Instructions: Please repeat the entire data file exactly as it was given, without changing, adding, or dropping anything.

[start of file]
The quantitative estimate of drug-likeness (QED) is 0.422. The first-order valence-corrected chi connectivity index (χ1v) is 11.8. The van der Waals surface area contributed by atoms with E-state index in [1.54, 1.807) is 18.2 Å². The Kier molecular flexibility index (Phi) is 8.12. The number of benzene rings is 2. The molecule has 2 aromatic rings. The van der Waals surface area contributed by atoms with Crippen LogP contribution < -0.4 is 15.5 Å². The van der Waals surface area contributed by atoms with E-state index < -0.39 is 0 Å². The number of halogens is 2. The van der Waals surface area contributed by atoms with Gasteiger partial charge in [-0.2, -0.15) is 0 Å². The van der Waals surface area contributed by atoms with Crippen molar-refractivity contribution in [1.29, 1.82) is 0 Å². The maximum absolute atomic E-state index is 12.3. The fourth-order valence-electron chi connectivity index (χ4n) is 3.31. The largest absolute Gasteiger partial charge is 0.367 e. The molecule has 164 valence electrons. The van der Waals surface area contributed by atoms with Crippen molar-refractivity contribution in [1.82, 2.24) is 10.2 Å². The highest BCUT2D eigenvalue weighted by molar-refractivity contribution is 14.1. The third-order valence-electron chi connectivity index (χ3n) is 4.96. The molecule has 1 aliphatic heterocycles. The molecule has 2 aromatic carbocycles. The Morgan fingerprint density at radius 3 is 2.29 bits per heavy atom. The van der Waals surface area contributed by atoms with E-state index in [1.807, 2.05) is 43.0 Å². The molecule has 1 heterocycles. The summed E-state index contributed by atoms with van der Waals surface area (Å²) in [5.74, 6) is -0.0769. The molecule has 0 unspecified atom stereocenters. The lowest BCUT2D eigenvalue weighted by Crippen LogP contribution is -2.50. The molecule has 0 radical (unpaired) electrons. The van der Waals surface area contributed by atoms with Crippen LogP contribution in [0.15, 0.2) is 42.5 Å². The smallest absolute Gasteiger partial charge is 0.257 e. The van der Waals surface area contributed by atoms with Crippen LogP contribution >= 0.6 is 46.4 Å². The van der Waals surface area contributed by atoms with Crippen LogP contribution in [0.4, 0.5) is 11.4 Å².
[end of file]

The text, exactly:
The quantitative estimate of drug-likeness (QED) is 0.422. The first-order valence-corrected chi connectivity index (χ1v) is 11.8. The van der Waals surface area contributed by atoms with E-state index in [1.54, 1.807) is 18.2 Å². The Kier molecular flexibility index (Phi) is 8.12. The number of benzene rings is 2. The molecule has 2 aromatic rings. The van der Waals surface area contributed by atoms with Crippen LogP contribution < -0.4 is 15.5 Å². The van der Waals surface area contributed by atoms with E-state index < -0.39 is 0 Å². The number of halogens is 2. The van der Waals surface area contributed by atoms with Gasteiger partial charge in [-0.2, -0.15) is 0 Å². The van der Waals surface area contributed by atoms with Crippen molar-refractivity contribution in [1.29, 1.82) is 0 Å². The maximum absolute atomic E-state index is 12.3. The fourth-order valence-electron chi connectivity index (χ4n) is 3.31. The largest absolute Gasteiger partial charge is 0.367 e. The molecule has 164 valence electrons. The van der Waals surface area contributed by atoms with Crippen molar-refractivity contribution in [1.82, 2.24) is 10.2 Å². The highest BCUT2D eigenvalue weighted by molar-refractivity contribution is 14.1. The third-order valence-electron chi connectivity index (χ3n) is 4.96. The molecule has 1 aliphatic heterocycles. The molecule has 2 aromatic carbocycles. The Morgan fingerprint density at radius 3 is 2.29 bits per heavy atom. The van der Waals surface area contributed by atoms with E-state index in [1.807, 2.05) is 43.0 Å². The molecule has 1 heterocycles. The summed E-state index contributed by atoms with van der Waals surface area (Å²) in [5.74, 6) is -0.0769. The molecule has 0 unspecified atom stereocenters. The lowest BCUT2D eigenvalue weighted by Crippen LogP contribution is -2.50. The molecule has 0 radical (unpaired) electrons. The van der Waals surface area contributed by atoms with Crippen LogP contribution in [0.15, 0.2) is 42.5 Å². The smallest absolute Gasteiger partial charge is 0.257 e. The van der Waals surface area contributed by atoms with Crippen LogP contribution >= 0.6 is 46.4 Å². The van der Waals surface area contributed by atoms with Crippen LogP contribution in [0.4, 0.5) is 11.4 Å².